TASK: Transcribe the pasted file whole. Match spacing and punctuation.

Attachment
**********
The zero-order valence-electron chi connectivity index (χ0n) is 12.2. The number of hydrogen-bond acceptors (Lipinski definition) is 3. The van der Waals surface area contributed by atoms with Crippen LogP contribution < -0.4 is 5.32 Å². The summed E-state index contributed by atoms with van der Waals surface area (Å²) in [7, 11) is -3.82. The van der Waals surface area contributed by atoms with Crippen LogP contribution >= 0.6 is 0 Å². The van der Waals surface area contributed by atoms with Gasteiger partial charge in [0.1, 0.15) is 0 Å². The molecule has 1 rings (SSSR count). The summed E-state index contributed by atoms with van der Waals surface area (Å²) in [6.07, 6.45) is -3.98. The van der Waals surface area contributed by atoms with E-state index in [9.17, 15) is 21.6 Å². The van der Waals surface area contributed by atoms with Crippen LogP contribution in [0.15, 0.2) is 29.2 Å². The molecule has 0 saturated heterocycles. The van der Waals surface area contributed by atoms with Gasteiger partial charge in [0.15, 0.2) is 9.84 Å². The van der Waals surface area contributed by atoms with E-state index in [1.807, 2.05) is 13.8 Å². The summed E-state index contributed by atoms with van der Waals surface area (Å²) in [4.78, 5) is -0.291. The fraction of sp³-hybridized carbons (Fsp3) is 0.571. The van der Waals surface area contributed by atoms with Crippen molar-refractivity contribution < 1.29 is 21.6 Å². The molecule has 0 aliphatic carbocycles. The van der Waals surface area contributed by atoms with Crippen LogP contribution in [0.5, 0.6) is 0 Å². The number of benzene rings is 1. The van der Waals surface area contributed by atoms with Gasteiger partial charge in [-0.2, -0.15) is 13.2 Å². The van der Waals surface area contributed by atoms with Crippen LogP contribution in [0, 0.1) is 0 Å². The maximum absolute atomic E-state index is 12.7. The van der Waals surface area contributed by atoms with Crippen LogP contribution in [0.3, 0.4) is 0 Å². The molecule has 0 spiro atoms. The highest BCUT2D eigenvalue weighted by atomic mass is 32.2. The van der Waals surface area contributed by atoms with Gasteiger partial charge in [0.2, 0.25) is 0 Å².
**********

The zero-order valence-electron chi connectivity index (χ0n) is 12.2. The number of hydrogen-bond acceptors (Lipinski definition) is 3. The van der Waals surface area contributed by atoms with Crippen LogP contribution < -0.4 is 5.32 Å². The summed E-state index contributed by atoms with van der Waals surface area (Å²) in [7, 11) is -3.82. The van der Waals surface area contributed by atoms with Crippen LogP contribution >= 0.6 is 0 Å². The van der Waals surface area contributed by atoms with Gasteiger partial charge in [0.1, 0.15) is 0 Å². The molecule has 1 rings (SSSR count). The summed E-state index contributed by atoms with van der Waals surface area (Å²) in [6.07, 6.45) is -3.98. The van der Waals surface area contributed by atoms with E-state index in [9.17, 15) is 21.6 Å². The van der Waals surface area contributed by atoms with Crippen LogP contribution in [0.15, 0.2) is 29.2 Å². The molecule has 0 saturated heterocycles. The van der Waals surface area contributed by atoms with Gasteiger partial charge in [0.15, 0.2) is 9.84 Å². The van der Waals surface area contributed by atoms with E-state index in [1.807, 2.05) is 13.8 Å². The summed E-state index contributed by atoms with van der Waals surface area (Å²) in [4.78, 5) is -0.291. The fraction of sp³-hybridized carbons (Fsp3) is 0.571. The van der Waals surface area contributed by atoms with Crippen molar-refractivity contribution < 1.29 is 21.6 Å². The molecule has 0 aliphatic carbocycles. The van der Waals surface area contributed by atoms with Crippen LogP contribution in [0.5, 0.6) is 0 Å². The number of benzene rings is 1. The van der Waals surface area contributed by atoms with Gasteiger partial charge in [-0.2, -0.15) is 13.2 Å². The van der Waals surface area contributed by atoms with Crippen LogP contribution in [0, 0.1) is 0 Å². The maximum absolute atomic E-state index is 12.7. The van der Waals surface area contributed by atoms with Crippen LogP contribution in [0.3, 0.4) is 0 Å². The molecule has 0 spiro atoms. The highest BCUT2D eigenvalue weighted by atomic mass is 32.2. The van der Waals surface area contributed by atoms with Gasteiger partial charge in [0.2, 0.25) is 0 Å².